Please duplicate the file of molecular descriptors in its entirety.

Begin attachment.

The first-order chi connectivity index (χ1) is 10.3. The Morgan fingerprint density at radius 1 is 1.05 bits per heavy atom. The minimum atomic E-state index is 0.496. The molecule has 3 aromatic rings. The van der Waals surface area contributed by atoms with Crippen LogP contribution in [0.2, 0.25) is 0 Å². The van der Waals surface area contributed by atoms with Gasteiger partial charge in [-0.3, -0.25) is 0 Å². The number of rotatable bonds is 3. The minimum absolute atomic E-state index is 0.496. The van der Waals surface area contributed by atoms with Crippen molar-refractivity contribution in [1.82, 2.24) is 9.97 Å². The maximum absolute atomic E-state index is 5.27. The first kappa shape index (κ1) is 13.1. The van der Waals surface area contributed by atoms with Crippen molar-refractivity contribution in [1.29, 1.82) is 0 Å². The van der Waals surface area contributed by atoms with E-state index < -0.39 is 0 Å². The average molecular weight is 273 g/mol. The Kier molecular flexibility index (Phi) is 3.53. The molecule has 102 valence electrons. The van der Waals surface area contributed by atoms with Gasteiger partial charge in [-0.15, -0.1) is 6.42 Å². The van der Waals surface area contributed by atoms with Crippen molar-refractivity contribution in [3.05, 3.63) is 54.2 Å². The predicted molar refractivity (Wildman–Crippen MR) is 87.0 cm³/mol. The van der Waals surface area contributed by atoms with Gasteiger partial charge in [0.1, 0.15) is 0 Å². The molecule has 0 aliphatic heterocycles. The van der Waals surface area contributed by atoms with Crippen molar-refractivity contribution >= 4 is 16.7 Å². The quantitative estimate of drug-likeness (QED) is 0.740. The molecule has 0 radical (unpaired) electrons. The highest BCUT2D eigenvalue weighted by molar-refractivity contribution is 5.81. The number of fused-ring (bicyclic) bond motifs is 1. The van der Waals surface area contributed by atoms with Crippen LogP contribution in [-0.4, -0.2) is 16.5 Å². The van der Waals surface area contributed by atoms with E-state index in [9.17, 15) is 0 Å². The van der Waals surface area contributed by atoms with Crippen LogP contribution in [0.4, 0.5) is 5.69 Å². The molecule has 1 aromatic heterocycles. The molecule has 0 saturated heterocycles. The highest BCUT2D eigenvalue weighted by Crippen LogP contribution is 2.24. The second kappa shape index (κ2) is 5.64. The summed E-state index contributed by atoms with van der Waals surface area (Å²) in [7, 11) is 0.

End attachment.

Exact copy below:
The first-order chi connectivity index (χ1) is 10.3. The Morgan fingerprint density at radius 1 is 1.05 bits per heavy atom. The minimum atomic E-state index is 0.496. The molecule has 3 aromatic rings. The van der Waals surface area contributed by atoms with Crippen LogP contribution in [0.2, 0.25) is 0 Å². The van der Waals surface area contributed by atoms with Gasteiger partial charge in [-0.3, -0.25) is 0 Å². The number of rotatable bonds is 3. The minimum absolute atomic E-state index is 0.496. The van der Waals surface area contributed by atoms with Crippen molar-refractivity contribution in [1.82, 2.24) is 9.97 Å². The maximum absolute atomic E-state index is 5.27. The first kappa shape index (κ1) is 13.1. The van der Waals surface area contributed by atoms with Crippen molar-refractivity contribution in [1.29, 1.82) is 0 Å². The van der Waals surface area contributed by atoms with E-state index < -0.39 is 0 Å². The average molecular weight is 273 g/mol. The Kier molecular flexibility index (Phi) is 3.53. The molecule has 102 valence electrons. The van der Waals surface area contributed by atoms with Gasteiger partial charge in [-0.15, -0.1) is 6.42 Å². The van der Waals surface area contributed by atoms with Crippen molar-refractivity contribution in [3.05, 3.63) is 54.2 Å². The predicted molar refractivity (Wildman–Crippen MR) is 87.0 cm³/mol. The van der Waals surface area contributed by atoms with Gasteiger partial charge in [0.1, 0.15) is 0 Å². The molecule has 0 aliphatic heterocycles. The van der Waals surface area contributed by atoms with Crippen molar-refractivity contribution >= 4 is 16.7 Å². The quantitative estimate of drug-likeness (QED) is 0.740. The molecule has 0 radical (unpaired) electrons. The highest BCUT2D eigenvalue weighted by molar-refractivity contribution is 5.81. The number of fused-ring (bicyclic) bond motifs is 1. The van der Waals surface area contributed by atoms with Crippen LogP contribution in [-0.4, -0.2) is 16.5 Å². The van der Waals surface area contributed by atoms with E-state index in [9.17, 15) is 0 Å². The van der Waals surface area contributed by atoms with Crippen LogP contribution in [0.4, 0.5) is 5.69 Å². The molecule has 1 aromatic heterocycles. The molecule has 0 saturated heterocycles. The highest BCUT2D eigenvalue weighted by Crippen LogP contribution is 2.24. The second kappa shape index (κ2) is 5.64. The summed E-state index contributed by atoms with van der Waals surface area (Å²) in [7, 11) is 0.